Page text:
As the manager of a business, you are constantly looking for ways to improve the many aspects of your company. Of course, there are a myriad of ways to accomplish this. To increase profit margins, you might look to lower product costs, make distribution more efficient, or lower overhead. No matter what you do, however, nothing will be as effective as it should be unless you first establish an effective brand.
What a Brand Is
It seems that the term “branding” is being bandied about a lot these days, so before we go any further, let me explain what branding is. While some of you may think of it as the buzzword au jour, others may understand its importance, and yet others may find it utterly confusing.
The single most important thing you can do to increase your profits is to be sure your brand is up-to-date, accurate, and pertinent. Once you have done that, you must promote your brand everyday in everything you do. When it is consistently promoted, it not only builds awareness of your product or service, but it also tells prospects how they can expect to benefit. Remember… anyone who is going to spend money usually wants to know what the purchase will do for them. In fact, 70% of all purchases are made on an emotional level. So for the most part, buyers aren’t concerned about the logical points of the purchase. If they were, the vast majority of us would be driving small, fuel-efficient cars with one-speaker radios.
Think of your brand as a promise… a promise you make to your clients, prospects, employees, and even your vendors. But before you make that promise, be sure you never forget this fact. It is imperative that you are able to back it up. You cannot build a successful, long-term brand on unsupported claims and wishful thinking. History is littered with companies — big and small — that have promoted themselves or their products as something they would like to have lived up to but could not.
To separate you from your competition, your brand — your promise — has to differentiate you from others in the minds of your prospects. This is the reason you cannot use quality, integrity, or price when positioning yourself in your marketplace. So many companies claim to offer these particular characteristics that none of them stand out from the others. BMW has taken note of this. Although it is thought by many to be the best car made, the company has built its brand as “a driving machine.” It sells the experience. BMW knows that there are other high quality cars on the market, so a brand built on quality would be diluted and therefore, less profitable.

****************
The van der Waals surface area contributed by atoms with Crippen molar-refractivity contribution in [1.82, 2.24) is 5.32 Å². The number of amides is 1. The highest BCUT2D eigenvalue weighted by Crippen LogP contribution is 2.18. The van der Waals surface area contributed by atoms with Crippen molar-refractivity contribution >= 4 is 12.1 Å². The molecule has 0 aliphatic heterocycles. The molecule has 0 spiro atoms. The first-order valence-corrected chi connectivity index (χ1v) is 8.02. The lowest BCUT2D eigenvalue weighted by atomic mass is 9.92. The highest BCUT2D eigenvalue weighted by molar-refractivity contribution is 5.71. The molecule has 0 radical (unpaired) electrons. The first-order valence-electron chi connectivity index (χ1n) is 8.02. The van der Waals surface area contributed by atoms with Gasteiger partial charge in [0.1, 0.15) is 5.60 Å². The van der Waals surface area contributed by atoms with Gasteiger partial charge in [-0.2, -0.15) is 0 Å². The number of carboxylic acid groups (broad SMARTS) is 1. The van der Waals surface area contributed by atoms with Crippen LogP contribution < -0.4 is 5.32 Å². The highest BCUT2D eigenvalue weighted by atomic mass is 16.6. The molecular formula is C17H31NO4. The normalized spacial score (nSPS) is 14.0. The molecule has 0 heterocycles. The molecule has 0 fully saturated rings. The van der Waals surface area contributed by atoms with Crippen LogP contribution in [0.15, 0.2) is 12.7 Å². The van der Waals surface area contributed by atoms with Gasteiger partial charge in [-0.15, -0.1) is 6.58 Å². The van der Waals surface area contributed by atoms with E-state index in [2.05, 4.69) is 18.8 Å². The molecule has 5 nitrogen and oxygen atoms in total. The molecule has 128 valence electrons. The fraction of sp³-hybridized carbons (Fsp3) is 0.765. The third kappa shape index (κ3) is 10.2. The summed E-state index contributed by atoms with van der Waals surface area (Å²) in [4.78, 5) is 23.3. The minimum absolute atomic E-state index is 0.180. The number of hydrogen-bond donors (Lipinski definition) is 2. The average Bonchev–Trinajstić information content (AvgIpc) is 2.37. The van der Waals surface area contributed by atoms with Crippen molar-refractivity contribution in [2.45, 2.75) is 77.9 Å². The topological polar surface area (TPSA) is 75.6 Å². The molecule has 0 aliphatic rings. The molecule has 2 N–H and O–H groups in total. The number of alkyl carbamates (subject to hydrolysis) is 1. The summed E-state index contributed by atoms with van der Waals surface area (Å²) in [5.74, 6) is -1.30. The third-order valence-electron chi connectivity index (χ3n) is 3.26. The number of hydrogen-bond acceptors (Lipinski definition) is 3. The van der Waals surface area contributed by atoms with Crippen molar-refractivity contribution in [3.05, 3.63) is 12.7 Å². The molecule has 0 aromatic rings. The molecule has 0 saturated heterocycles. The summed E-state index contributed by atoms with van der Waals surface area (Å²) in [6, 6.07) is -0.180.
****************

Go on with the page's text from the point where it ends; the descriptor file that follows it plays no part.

The same holds true for integrity and honesty. If you claim to be honest, you have set yourself up to be lumped in with everyone else in your industry. (Do you have any competitors who promote themselves as dishonest?) And price… this is a mistake on so many levels. Unless you can beat your competition with low prices and still keep profit margins relatively high, you are on a downward slope. Few companies, one being Wal-Mart, can accomplish this over an extended period of time. Wal-Mart can do this so successfully because it has built a world-class distribution network and has tremendous buying power. Furthermore, if you sell your product or service on price alone, you have to attract new customers all the time. The customers you had yesterday will be looking for someone with an even lower price tomorrow.
It Starts At The Top
A brand must have the support of the top person in the organization. Whether your company employees 100 people or one, the brand will work only if the head of the company believes in it. That person must set the tone of the company, and then manage that tone so everything the company does reflects it. This is important not only outside the company walls but inside as well. Beyond the walls, a strong, unified presence defines a clear message to customers and potential prospects. Inside, it encourages employees to make decisions based on a well-defined direction. When decisions and actions are consistent with that direction, efficiencies — and ultimately profits margins — are greater.
What Branding Is Not
Although you will hear things like new logos, redesigned brochures, or even stepped-up advertising referred to as branding, they are not. Logos, brochures, advertising and other forms of marketing may, in certain instances, be individual components of a branding campaign, but unless they are part of the system of determining a company’s capabilities, direction, opportunities, and indeed its essence, they cannot–and should not–be referred to as branding. To say that a new logo, for instance, is equivalent to a new brand is to believe that I can compete at Daytona International Speedway by slapping decals all over my car. Even if it ends up looking good, it’s still not ready to — or able to — compete.
What this all boils down to is the fact that every business — including yours — has a brand. The question is whether your brand is being determined by outside factors, or if are you actively building it on your terms.
As a speaker, author, and coach, Peter George helps self-employed professionals achieve the success they’ve been striving for.
His highly-acclaimed More Clients More Profits Workbook provides small business people throughout the world the opportunity to consistently attract not only more clients but specifically more profitable clients. It includes contributions from noted experts, including Ivan Misner, Bob Burg, Debbie Allen, Susan Roane, Scott Ginsberg, and others.